Pain-Relief Secrets for Kids

What Parents Can Do

Doctors are increasingly aware of simple techniques that make a big difference. But parents may have to push to make sure physicians use them.

For Routine Checkups

A few days before your appointment, call your pediatrician to ask about pain-free strategies. For shots and blood draws -- most children have about two dozen before kindergarten -- there are several options to make them less painful and scary (see "Take the Sting Out of Shots"). Also ask how you can help the doctor or nurse by comforting your child using techniques like swaddling, breastfeeding, distraction, and proper positioning.

In Case of Common Infections

With ailments like ear infections or strep throat, it often takes days for antibiotics to relieve the painful symptoms. Ear infections are particularly distressing for babies (imagine suddenly descending in an airplane and not being able to pop your ears), yet studies have found that many are never given prescription anesthetic ear drops like Auralgan or even acetaminophen. Since most over-the-counter children's pain medicines underestimate the most effective dose (an attempt to err on the side of caution, in case families make a mistake), ask your doctor to calculate how much you can give your child based on his weight. For at least the first day of the illness, give medicine on a regular schedule.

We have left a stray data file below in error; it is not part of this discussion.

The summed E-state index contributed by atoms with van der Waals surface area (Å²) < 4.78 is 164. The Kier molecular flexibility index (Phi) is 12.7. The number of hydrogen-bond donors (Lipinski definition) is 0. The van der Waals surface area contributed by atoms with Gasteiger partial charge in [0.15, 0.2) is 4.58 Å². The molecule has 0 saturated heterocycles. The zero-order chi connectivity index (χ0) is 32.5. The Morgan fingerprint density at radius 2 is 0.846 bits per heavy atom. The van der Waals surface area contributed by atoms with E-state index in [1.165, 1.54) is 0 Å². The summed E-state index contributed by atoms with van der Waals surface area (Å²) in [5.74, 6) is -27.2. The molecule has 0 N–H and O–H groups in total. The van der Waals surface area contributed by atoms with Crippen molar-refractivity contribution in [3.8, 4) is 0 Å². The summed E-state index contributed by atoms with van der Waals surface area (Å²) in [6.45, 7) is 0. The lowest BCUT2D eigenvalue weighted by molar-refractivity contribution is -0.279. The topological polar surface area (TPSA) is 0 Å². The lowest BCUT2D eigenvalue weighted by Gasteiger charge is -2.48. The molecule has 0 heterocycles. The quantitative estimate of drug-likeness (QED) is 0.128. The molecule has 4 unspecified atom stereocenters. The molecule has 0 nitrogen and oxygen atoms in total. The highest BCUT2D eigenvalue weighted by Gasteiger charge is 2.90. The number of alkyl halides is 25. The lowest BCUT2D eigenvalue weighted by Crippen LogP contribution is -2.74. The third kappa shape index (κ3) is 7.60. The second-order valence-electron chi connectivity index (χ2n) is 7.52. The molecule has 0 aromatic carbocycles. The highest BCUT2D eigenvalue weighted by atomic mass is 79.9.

During Hospital Procedures

If your child needs minor surgery, a fracture setting, or a bone-marrow biopsy, ask if the hospital has a "pediatric sedation team." As a medical student, I once pushed a large needle through a baby's pelvis to extract bone marrow, using no anesthesia. Today, there's no excuse for that. The sedation team can give your child short-acting medication to make him fall asleep and feel little pain, without needing general anesthesia. Certain drugs can even erase short-term memory, so he'll forget the entire procedure. Immediately after surgery, some hospitals use nurse- or parent-controlled analgesia, which releases small pulses of precisely dosed narcotics like morphine through an IV. (For decades, doctors avoided using narcotics in babies, but we now know they're safe when used properly.) Request that your doctors give you a clear plan to manage your child's pain after you go home.

Like many parents, I wish that all children could be spared from harm. Of course, that's an impossible dream. But the avoidable pain of needles in the emergency room or pediatrician's office is certainly a good place to start.

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